Human Rights Developments
Refugee, Immigrant, and Stateless Children
Children in Conflict with the Law
Violence and Discrimination Against Students
Governments around the world abused youth during arrest and interrogation and held them in overcrowded, unsafe conditions in disregard of international standards. Juvenile detention facilities often failed to provide youth with adequate educational, medical, mental health, or rehabilitative services. In many cases, children were commingled with adults, in violation of international law.
The United States' treatment of children in conflict with the law presented particular concerns. It continued to detain and incarcerate large numbers of youth-over 100,000, by one estimate-even though juvenile arrests fell for the sixth year running. With four juvenile offenders executed in the first half of the year, it continued to defy the international standard forbidding the imposition of the death penalty for crimes committed below the age of eighteen.
Abuse in Policy Custody
Children in conflict with the law were often subjected to human rights violations during arrest and detention, including arbitrary arrest, physical abuse during interrogation, and other denials of due process. In particular, street children throughout the world were subjected to routine harassment and physical abuse by police and by private security guards who often acted with the acquiescence of the government.
According to the Russian Committee for Civil Rights, one third of all youth facing criminal proceedings in Russia are subject to violence during detention and interrogation. One in four youth was subjected to police violence on the street before the age of fifteen.
When Human Rights Watch interviewed a fourteen-year-old boy who had been frequently detained by Russian police, he reported that during one arrest, the police beat him and his friends, spraying tear gas in their eyes. His mother told us that when she picked him up the following day, he had bruises on his head, back, and legs. The bruising on his legs was "mostly on the hips, not round ones but stretched ones, as if they were beating with sticks." She also stated that his eyes were red and that he vomited shortly after he was released.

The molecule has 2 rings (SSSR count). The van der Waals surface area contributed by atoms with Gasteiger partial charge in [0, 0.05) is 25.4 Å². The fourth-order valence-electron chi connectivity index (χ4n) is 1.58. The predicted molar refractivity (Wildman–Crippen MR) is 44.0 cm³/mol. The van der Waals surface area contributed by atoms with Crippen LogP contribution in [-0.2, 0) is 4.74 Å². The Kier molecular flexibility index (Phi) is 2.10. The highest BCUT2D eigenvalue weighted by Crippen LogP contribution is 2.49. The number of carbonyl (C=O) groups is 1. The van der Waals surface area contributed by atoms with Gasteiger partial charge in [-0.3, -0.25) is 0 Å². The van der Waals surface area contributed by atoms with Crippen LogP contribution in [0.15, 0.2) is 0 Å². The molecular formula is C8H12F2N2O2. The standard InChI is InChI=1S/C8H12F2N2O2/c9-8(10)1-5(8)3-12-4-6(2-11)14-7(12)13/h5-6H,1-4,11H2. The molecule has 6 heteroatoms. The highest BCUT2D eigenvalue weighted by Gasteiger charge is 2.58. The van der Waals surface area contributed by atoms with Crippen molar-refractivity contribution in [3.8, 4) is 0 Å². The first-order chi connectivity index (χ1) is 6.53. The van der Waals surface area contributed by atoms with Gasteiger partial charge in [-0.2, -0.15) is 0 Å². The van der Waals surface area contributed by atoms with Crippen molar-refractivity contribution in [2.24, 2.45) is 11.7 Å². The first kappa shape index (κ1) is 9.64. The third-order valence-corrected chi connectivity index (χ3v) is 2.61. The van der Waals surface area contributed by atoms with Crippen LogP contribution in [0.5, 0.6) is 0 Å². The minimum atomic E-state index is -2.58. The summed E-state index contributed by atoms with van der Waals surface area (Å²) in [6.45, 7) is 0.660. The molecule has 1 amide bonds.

Human Rights Watch and other human rights organizations heard reports of similar abuses from children across the world. In Pakistan, a fifteen-year-old boy detained for the theft of a motorcycle told Human Rights Watch in 1998, "I was whipped with a rubber strap or lash used to rotate a motor, like a fan belt." In Jamaica, Human Rights Watch researchers heard numerous accounts of beatings with batons, sticks, and electrical cords during and shortly after arrest. In Bolivia, in one case documented by Amnesty International in April 2000, police detained a sixteen-year-old boy in Cochabamba, beat him with hoses and chains, and broke his nose.
The Israeli military reinstituted Military Order No. 132 in 1999, permitting its forces to arrest Palestinian children as young as twelve. Originally issued during the Intifada, the order had been suspended in 1993. Following the renewed implementation of the order, groups of Palestinian children reported that they were beaten or threatened with physical abuse during interrogation.
A sixteen-year-old girl continued to be held pending trial in Israel's Ramle prison after being arrested in December 1998. According to her parents, she was placed in solitary confinement and denied family visits for seventeen days after her arrest.
Palestinian security forces carried out sweeping arrests of secondary school and university students in the West Bank in response to violent demonstrations there, detaining many who reportedly took no part in the demonstrations or in acts of violence.
Several of the students reported that they were kicked and beaten in Palestinian General Intelligence and Preventive Security Service detention centers (see Israel, the Occupied West Bank and Gaza Strip, and Palestinian Authority chapter).
In November 1999, the Inter-American Court of Human Rights found Guatemala responsible for the 1990 deaths of five street youth ranging in age from fifteen to twenty. Police officers shot four of the youth in the head and the fifth in the back; the officers then abandoned the bodies in Guatemala City's Bosque de San Nicolás. The court noted that the officers' actions in the case were consistent with a pattern of illegal acts against street children that included threats, arbitrary arrest, cruel, inhuman, and degrading treatment, and extrajudicial execution. The decision was the first by a regional human rights tribunal to address violations of the rights of street children.
Following the Inter-American Court's decision, Guatemala showed increased willingness to acknowledge abuses committed by its security forces against street children. At a hearing before the Inter-American Commission on Human Rights in March 2000, Guatemala accepted full responsibility for the death of Marcos Fidel Quisquinay, a thirteen-year-old killed in 1994 when two individuals handed him a bag of food containing explosives. In July 2000, Guatemalan authorities arrested a private security guard for the 1994 murder of a seventeen-year-old street youth. Also in July, the Guatemalan Human Rights Ombudsman found members of the National Civil Police's former Special Forces unit responsible for sexually assaulting a fifteen-year-old girl in front of another fifteen-year-old street child.
Conditions of Confinement